Milwaukee Brewers: Cubs acquire Hamels, here’s why it doesn’t matter
The Chicago Cubs acquired left-hander Cole Hamels from the Texas Rangers on Thursday night. This would have been a fantastic move four years ago. We’ve got four solid reasons why this move will help the Milwaukee Brewers and hurt the Cubs…
The Chicago Cubs sought to boost their starting rotation by adding Cole Hamels from the Texas Rangers. While we’re still waiting on a formal announcement, it’s pretty much a foregone conclusion that Hamels will head to Chicago in the next day. However, this addition won’t impact the division race the way the Cubs think it will. Milwaukee Brewers fans should actually like this addition. Here’s why…
Hamels is in his age-34 season
Hamels hasn’t posted a WAR over 4.0 since 2015. He hasn’t posted a sub-4.00 ERA since 2016. Hamels isn’t quite the pitcher he was, and won’t provide near the impact that he would have just a few seasons ago.
Hamels is having a rough season
Hamels has a 4.72 actual ERA with a 4.17 xFIP. Neither of those are very good. His walk rate is a career high, and he should end up with a career high homers allowed. His velocity is also down and his change-up isn’t nearly as effective as it was in years past.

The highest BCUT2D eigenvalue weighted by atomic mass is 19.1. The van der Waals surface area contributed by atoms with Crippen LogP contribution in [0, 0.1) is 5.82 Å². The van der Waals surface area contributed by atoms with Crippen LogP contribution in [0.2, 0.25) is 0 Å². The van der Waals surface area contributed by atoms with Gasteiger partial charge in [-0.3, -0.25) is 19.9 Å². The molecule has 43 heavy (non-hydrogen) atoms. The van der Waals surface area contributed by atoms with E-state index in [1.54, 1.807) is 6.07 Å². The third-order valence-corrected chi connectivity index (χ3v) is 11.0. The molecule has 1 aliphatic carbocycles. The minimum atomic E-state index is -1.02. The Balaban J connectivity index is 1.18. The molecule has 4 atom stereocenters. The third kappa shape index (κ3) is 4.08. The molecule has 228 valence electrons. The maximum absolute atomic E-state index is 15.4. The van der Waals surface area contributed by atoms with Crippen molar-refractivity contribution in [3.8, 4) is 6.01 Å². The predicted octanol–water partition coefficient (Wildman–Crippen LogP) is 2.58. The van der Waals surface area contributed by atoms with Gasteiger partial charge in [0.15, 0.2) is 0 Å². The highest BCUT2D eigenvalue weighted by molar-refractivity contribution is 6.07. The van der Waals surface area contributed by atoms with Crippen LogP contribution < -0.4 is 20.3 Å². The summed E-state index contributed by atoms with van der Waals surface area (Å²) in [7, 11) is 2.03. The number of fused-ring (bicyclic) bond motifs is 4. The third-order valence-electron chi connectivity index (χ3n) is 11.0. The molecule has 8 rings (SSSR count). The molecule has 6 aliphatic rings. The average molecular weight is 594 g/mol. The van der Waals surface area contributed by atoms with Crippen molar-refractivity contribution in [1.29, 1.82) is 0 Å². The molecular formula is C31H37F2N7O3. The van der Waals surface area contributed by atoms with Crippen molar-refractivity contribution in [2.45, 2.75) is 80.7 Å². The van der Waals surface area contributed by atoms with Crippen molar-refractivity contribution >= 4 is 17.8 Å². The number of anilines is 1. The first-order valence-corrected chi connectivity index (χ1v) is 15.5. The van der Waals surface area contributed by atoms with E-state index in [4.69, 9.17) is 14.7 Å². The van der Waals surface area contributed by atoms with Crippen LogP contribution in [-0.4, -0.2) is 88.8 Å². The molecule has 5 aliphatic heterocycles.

Hamels isn’t a fan of a six-man rotation
Once the Cubs finalize the deal for Hamels, they’re going to make the switch to a six-man rotation. Hamels is clearly not a fan of six-man rotations. He’s a professional and will do what the team needs, but that doesn’t mean he’ll like it.
The Cubs rotation still isn’t great
Tyler Chatwood is awful and Yu Darvish hasn’t pitched since May 20th. Kyle Hendricks is human, and Jose Quintana is still allowing too many walks. Jon Lester faded badly down the stretch last season. While the Cubs are still in the driver’s seat for the NL Central, adding a mediocre Hamels to this group won’t guarantee a playoff spot.
How does this impact the Brewers?
It takes a potential trade target off the market, but it really won’t have any impact on the Milwaukee Brewers in the next few months.
The Brewers still need to add a starting pitcher and an infielder to truly contend, but the addition of Hamels isn’t the guarantee it would have been a few years ago. Hamels brings a lot of years, a lot of innings, and a lot of baggage to the Cubs. He’s not going to provide nearly the boost the Cubs are expecting. In fact, it wouldn’t be a huge shock to see Hamels struggle. This move comes off as desperate, and virtually eliminates the Cubs from making other additions.
The Milwaukee Brewers have already added Joakim Soria, and are in the mix for other available starters and infielders for their stretch run. The Cubs have gone ‘all-in’ on Hamels, but it doesn’t look like it’s enough. If the Brewers look to improve their rotation and upgrade their infield, they could find themselves in front of the Cubs sooner rather than later.